Chapter Twelve: The Battle: 1) The Lines Are Drawn

 

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Harold’s men lined up on the ridge at Caldbeck Hill – Photo c/o http://www.Stormfront.org

Harold was marshalling his men as the Norman army and their allies, marched along the road from Hastings, into the valley that was slung between Telham and Caldbeck Hills. Singing their war songs, and shouting  ‘Dex Aie!’ – God aid us  – and ‘Normandy!’

Watching them whilst on the ridge facing them, Harold’s mob start banging their weapons against their shields and shouting for ‘Godwinson!’ and ‘Oli crosse!’ or ‘Gotte  mite!’ essentially meaning, God is on our side! And of course, the famous ‘Ut! Ut! Ut!’ Imagine the noise these thousands of men would have made, a cacophony of languages and chants. It would not have been unlike a football match here in the modern world, except the chanters were the players and not the observers in this game of death.

The ridge was reportedly 800 yards long, the flanks of which were protected by sharp declines and it cut right across the road back to Hastings. At its highest point it rose to about 150ft, and 60ft above the lowest point of the marshy valley. Behind the shieldwall, lay the road back to London and Lewes, on the top of the hill, there was open heathland big enough to camp on overnight. Nearby was the edge of the forest, where after the battle, survivors would run, or crawl, when they realised they had lost the battle. For now, though, they were not thinking of dying, or losing, well, maybe some were, but the confident among them wanted to get stuck into the enemy, thinking only of driving them back into the sea to whence they came. They were fighting for their freedom, the right to govern themselves as their customs dictated over years of building their country from the days when the first Germanic tribes climbed over the strakes of their longships and stepped onto Britannia’s soil.

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The Normans, on the other hand, were fighting for what they believed in too, except their beliefs were governed by the desire of their leader, who had promised them that he had God on their side, that he, William of Normandy, was the true King of England. He’d also promised them land, riches and status, to encourage them to come with him. They were fighting for their new lives, land where they had none back in France, and greater prospects. And they were doing this at the expense of their English counterparts.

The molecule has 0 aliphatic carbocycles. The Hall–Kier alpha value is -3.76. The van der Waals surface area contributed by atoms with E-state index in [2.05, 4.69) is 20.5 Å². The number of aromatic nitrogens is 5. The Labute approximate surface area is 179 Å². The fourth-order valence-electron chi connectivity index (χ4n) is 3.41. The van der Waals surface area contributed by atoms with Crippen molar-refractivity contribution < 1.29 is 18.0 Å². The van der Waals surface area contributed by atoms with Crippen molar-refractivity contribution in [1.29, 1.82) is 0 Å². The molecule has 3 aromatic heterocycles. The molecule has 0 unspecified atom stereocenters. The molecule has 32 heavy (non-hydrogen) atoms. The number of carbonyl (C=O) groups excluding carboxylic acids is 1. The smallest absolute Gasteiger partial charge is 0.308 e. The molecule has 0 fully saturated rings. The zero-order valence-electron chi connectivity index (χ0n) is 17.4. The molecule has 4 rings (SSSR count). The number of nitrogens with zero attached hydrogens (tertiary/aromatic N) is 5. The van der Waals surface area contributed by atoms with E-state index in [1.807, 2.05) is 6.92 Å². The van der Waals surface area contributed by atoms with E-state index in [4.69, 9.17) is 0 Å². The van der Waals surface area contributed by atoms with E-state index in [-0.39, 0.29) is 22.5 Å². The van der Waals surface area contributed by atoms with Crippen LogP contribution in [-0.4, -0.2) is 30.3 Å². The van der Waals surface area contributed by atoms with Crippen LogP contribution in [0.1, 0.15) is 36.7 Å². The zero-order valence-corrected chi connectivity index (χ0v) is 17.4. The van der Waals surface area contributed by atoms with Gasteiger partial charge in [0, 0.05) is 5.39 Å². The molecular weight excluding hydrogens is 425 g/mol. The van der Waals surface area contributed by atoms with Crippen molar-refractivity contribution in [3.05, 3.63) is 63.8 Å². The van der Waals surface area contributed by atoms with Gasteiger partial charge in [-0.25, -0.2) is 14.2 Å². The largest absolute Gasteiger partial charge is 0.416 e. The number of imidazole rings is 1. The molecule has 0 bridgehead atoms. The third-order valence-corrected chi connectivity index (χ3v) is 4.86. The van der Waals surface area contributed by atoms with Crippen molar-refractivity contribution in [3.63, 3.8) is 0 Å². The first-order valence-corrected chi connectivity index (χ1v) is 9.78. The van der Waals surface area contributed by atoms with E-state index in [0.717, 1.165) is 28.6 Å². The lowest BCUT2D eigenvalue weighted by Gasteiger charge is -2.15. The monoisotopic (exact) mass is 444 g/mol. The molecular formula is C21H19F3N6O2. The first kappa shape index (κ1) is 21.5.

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You can imagine the speeches that each war leader gave their troops, though it must have been difficult to relay a speech to that amount of men without the technology of today, still, no doubt there were speeches and the differences within them would have been to do with the above.

Harold’s men must have been 8-10 men deep and a thousand men across. By these times, the 11th century, that would have been a large army. And there would still be more men Harold could call on, if only he could contain William, at the very least, if not, destroy him completely. His plan must have been to maintain the shieldwall on the ridge until new troops arrived, and all his troops should have known what the plan was. Guy of Amiens, in his Roman de Rou, informs us that many of Harold’s troops deserted him because of the excommunication. Florence of Worcester confirms this but gives a different reason, they left because there was no room on the ridge, the battlefield was full. Howarth (1977) believes that those who went away were local peasants who had turned up to support their masters, perhaps. It seems unlikely that professional warriors would have left their comrades to it, even if there was no more room on the ridge, they would have stayed in reserve, and filled in the gaps when men were wounded or injured.

William had marched at dawn. For an army  of that size to get itself up and going, it must have taken a lot longer than initially thought. When the head of William’s army came over the slope of Telham Hill, the rear was only getting started 6 miles away. William halted in sight of the English army who were already lining up on the ridge. Kinights stopped to put on their mail hauberks. William, put his mail on back to front! Just the sort of thing I do on a daily basis with my clothes – not mail – I might add. But once again, he laughs at the bad omen and his men help him to sort himself out.

William deploys his army to the left and right as the English watch on. There is about 200 yards between them. Battle lines draw up and it begins.

Gravett C (2000) Hastings 1066 The Fall of Saxon England Osprey Publishing Ltd, Oxford.

Howarth D (1977) 1066 The Year of the Conquest Viking Press, New York.

 

 

Chapter Eleven:The Eve of Battle

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For a better look http://www.angelfire.com/mb2/battle_hastings_1066/hastingsmaps.html